Saturday, January 26, 2013
I was very pleased the other day, when approaching the house, to see children playing cricket (that’s a funny game with a ball, a big stick, and some smaller sticks stuck in the ground, for the American audience) across the road. How terribly dangerous, I hear you say. How could the parents be so irresponsible? Well, bollocks, I say to that. Ours is a quiet street; and to see children actually outside, actually touching things, actually moving their arms and legs, and not just their fingers and thumbs, was a delight.
When I was a boy (he says, rinsing his teeth under the tap) we used to play outside all the time. Nowadays, we are too concerned with wrapping our children up in bubble-wrap, to protect them from the evils and dangers of the world. The children themselves are more concerned with virtual than “real” reality. Schools have regulations forbidding children to climb trees. Our children have to be driven to school and picked up afterwards, to protect them from the evils that lurk in the streets. We are constantly sending a message to our children that the world is a dangerous place. We protect them all the time from difficulty and hardship, to such an extent that they will have no idea how to deal with these things when they inevitably face them later in life. We obsessively (but futilely) protect them from bacteria and viruses. If we were successful, they would have no natural defences in the future. Because we are not, they have no psychological strategies for coping with illness.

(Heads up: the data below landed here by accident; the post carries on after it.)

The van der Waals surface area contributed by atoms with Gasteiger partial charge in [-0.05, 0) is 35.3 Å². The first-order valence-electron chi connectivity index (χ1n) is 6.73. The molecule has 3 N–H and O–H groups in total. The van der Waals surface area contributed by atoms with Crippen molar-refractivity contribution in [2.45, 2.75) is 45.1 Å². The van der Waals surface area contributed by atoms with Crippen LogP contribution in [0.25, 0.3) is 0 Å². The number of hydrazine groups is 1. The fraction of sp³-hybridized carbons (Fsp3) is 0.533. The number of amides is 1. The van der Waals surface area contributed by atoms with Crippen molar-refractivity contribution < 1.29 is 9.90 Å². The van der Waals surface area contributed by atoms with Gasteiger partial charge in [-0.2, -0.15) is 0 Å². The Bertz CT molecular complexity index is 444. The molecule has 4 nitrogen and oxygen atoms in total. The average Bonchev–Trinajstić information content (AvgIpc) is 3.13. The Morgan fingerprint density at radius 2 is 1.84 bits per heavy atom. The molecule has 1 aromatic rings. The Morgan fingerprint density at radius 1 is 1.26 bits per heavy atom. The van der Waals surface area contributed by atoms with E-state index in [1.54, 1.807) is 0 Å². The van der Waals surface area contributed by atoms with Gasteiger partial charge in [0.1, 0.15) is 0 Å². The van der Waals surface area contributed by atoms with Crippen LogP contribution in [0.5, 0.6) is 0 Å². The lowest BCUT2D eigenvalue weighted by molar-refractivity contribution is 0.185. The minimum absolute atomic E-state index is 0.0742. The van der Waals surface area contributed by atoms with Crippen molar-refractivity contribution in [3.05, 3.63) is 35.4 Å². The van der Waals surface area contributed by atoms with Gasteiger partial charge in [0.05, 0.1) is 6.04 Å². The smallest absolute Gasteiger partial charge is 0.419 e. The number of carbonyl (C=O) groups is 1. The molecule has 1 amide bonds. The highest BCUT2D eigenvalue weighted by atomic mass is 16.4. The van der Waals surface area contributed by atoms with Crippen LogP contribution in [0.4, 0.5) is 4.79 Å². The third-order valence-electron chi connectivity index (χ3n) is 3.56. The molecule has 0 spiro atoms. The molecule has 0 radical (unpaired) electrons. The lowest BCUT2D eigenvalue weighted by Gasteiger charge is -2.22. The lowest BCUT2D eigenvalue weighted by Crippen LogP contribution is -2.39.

It is a cliché, but we learn from our mistakes. It is a cliché, because it is true. Learning generally occurs through struggle and hardship. Because we make life easy for our children, they are unwilling to make the effort. Effort doesn’t always feel good, at the time. If our children are taught to avoid all pain and discomfort, is it any wonder that they have no desire to subject themselves to pain and discomfort in order to attain a goal? It seems that we want to create a flat world, a world without hills and mountains. It hurts, after all, to climb a steep hill; and pain is to be avoided at all costs. Actually, the world is a dangerous place, and that’s a good thing. It provides us with opportunities to strengthen and better ourselves. Protect us from this new breed of “flat-earthers.”
The truly ironic thing is that, in this world full of dangers, probably the most dangerous place is the home. The evils lurk, not in the streets, but in the home. When children are harmed, it is far, far more likely to be by someone who “loves” them, than by a stranger. So let’s get the kids out on the streets again, where it is safer.